‘You’re not going to travel around the world especially if you’re deaf’
A friend said to rain on my parade over a coffee when I revealed my intentions. I was still in my corporate job and I firmly declared what I would be doing six months later.
I just gathered enough money to buy a round the world ticket and I was determined to buy it the next day.
Talk about shooting dreams down now.
‘Why? What stops me being deaf from travelling around the world?’
‘Hadn’t you just got your cochlear implant switched on?’
It had been three months since I had an invasive operation to drill a hole in my skull to thread microfibres of electrodes into my cochlear in my inner ear.
Only two months ago, I had it switched on for the very first time. It was a complete revelation. Suddenly I could hear my dad’s soft voice booming like Brian Blessed on caffeine, and I rediscovered the joys of environmental sounds that I lost from my degenerative hearing loss thanks to my genetic Pendred’s Syndrome.
Over time, I would hear grasshoppers chirping for the first time and I simply couldn’t get enough of birds tweeting away.
What’s more, it gave me back my confidence! Before my switch on, I was withdrawn, unable to follow conversations in my evening outs with friends in busy pubs and bars. I just stopped going, preferring the company of my subtitled tv programmes to see me through the evenings after work.
I grew bored having to remind my friends to remember deaf awareness and I started ignoring their requests to join them on social events.
But the cochlear implant simply changed all that. The switch on was such a revelation. I stopped getting tired from tremendous conversations through work and meet ups after. I soon turned into a party animal, leading conversations and hilarious moments that I missed in my twenties. I was utterly grateful.
But I knew I wanted more.
And I just knew what it was.
After university, I had a taste of off the beaten track travel thanks to a wonderful time out in rural Uganda in the middle of Murchison National Park for six whole weeks. It was tough I have to say to simply rely on one hearing aid. However, I was with friends I could trust then.
I read stories of people travelling solo through continents and I knew from a young age I wanted to be one of them and forge my own adventures. But I just simply didn’t have the confidence to do so.
After I turned 25, I thought it was too late. I was deep in my job and it was expected of me to buy a house, get married and fill the house full of kids. I didn’t want that. I wanted to get out of the grind and throw myself into the unexpected.
So then, I came along the cochlear implant and it just gave me the tools to be brave enough to tell myself to travel around the world solo.
For nine glorious months, I did. And even for the next six years after that, I continued to do so through six continents, 40 countries, a multitude of languages and a huge passion for travel.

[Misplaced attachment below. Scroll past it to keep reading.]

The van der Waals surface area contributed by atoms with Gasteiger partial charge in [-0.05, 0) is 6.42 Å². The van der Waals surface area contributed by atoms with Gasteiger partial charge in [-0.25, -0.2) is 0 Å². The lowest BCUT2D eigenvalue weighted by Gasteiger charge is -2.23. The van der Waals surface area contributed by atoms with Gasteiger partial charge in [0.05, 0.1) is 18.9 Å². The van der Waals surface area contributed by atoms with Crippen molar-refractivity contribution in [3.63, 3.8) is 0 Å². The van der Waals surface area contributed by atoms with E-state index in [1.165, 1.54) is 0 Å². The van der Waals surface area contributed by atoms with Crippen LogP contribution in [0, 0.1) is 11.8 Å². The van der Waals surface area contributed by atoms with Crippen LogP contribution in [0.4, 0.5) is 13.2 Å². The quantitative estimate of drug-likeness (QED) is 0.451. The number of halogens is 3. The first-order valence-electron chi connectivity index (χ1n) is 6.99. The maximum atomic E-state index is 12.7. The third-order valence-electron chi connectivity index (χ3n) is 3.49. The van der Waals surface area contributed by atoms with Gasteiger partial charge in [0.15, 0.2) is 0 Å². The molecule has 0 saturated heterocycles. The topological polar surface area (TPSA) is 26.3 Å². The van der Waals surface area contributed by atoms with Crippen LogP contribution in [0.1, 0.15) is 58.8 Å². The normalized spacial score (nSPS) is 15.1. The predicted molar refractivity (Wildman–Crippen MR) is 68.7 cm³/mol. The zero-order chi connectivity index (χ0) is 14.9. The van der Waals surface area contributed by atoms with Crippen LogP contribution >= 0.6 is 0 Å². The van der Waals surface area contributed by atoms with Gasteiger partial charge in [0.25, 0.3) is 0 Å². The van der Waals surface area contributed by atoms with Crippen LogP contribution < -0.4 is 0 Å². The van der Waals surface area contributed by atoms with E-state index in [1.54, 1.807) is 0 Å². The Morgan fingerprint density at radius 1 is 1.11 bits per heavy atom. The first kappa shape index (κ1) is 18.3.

Now, I’m now in my early thirties (I know, don’t I look good?!) , I’m back into a job in the UK but I’m content enough to take a weekend break to a random destination without batting my eyelids much to the surprise of my friends who would panic at the thought of booking a trip abroad.
Sure enough there have been highs such as jumping off a ledge more than a kilometre high, driving into the outback with civilisation miles away; there were lows especially when my cochlear implant broke second day into my travels thanks to a mugging experience; and being chased by an angry man wielding a machete in Laos; there were fun times meeting fellow travellers around the globe; and especially times when I pushed myself to the limit such as eating a fresh snake’s heart raw and more.
But I loved it all.
I proved people wrong. They said I couldn’t do it and liked to use the word ‘no’. I like to use the word ‘yes’ and that deaf people with a cochlear implant can travel around the world solo.
For all of you who have got a Cochlear Implant or about to get one, never feel that having one will stop you from chasing your dreams. You are given a lifeline to do absolutely anything you want. For me, it was all about travel and you know what?
My cochlear implant made that happen.
4 Replies to “Travelling solo with a Cochlear Implant around the World”
My son has also traveled the world (mostly solo, sometimes with a Deaf friend). But he is Deaf deaf. No hearing whatsoever, no lipreading, no verbal speech, no CI. He now lives in Tokyo, where he teaches (adults, college students, and K-12), translates articles and other documents, and gives tours. Congratulations on your travels, however a CI is not required for travel, or, really, anything else!
I love this post. I am thinking about getting cochlear implants and my dream has always been to travel the world. So I loved reading this post and so inspirational. Do you have any tips that you could give me for the future or for now?